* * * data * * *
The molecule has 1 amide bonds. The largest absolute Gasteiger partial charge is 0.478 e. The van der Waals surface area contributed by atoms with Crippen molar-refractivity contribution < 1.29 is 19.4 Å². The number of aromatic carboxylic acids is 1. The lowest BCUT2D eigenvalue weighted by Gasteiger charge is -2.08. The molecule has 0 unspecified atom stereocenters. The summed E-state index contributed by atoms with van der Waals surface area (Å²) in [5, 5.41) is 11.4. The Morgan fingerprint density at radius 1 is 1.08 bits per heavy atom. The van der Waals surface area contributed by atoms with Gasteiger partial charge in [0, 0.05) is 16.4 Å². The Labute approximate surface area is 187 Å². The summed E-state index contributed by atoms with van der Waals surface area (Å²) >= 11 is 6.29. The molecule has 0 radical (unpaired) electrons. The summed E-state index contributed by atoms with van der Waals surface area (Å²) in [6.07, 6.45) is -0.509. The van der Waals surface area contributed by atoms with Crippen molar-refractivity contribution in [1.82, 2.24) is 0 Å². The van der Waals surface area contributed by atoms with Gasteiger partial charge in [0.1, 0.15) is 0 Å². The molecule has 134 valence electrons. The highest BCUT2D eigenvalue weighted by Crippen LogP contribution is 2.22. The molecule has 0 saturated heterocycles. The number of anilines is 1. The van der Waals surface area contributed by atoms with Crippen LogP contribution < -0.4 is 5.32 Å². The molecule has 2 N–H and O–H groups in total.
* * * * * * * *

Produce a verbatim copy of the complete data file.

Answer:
The molecule has 1 amide bonds. The largest absolute Gasteiger partial charge is 0.478 e. The van der Waals surface area contributed by atoms with Crippen molar-refractivity contribution < 1.29 is 19.4 Å². The number of aromatic carboxylic acids is 1. The lowest BCUT2D eigenvalue weighted by Gasteiger charge is -2.08. The molecule has 0 unspecified atom stereocenters. The summed E-state index contributed by atoms with van der Waals surface area (Å²) in [5, 5.41) is 11.4. The Morgan fingerprint density at radius 1 is 1.08 bits per heavy atom. The van der Waals surface area contributed by atoms with Gasteiger partial charge in [0, 0.05) is 16.4 Å². The Labute approximate surface area is 187 Å². The summed E-state index contributed by atoms with van der Waals surface area (Å²) >= 11 is 6.29. The molecule has 0 radical (unpaired) electrons. The summed E-state index contributed by atoms with van der Waals surface area (Å²) in [6.07, 6.45) is -0.509. The van der Waals surface area contributed by atoms with Crippen molar-refractivity contribution in [1.82, 2.24) is 0 Å². The van der Waals surface area contributed by atoms with Gasteiger partial charge in [0.1, 0.15) is 0 Å². The molecule has 134 valence electrons. The highest BCUT2D eigenvalue weighted by Crippen LogP contribution is 2.22. The molecule has 0 saturated heterocycles. The number of anilines is 1. The van der Waals surface area contributed by atoms with Crippen LogP contribution < -0.4 is 5.32 Å². The molecule has 2 N–H and O–H groups in total.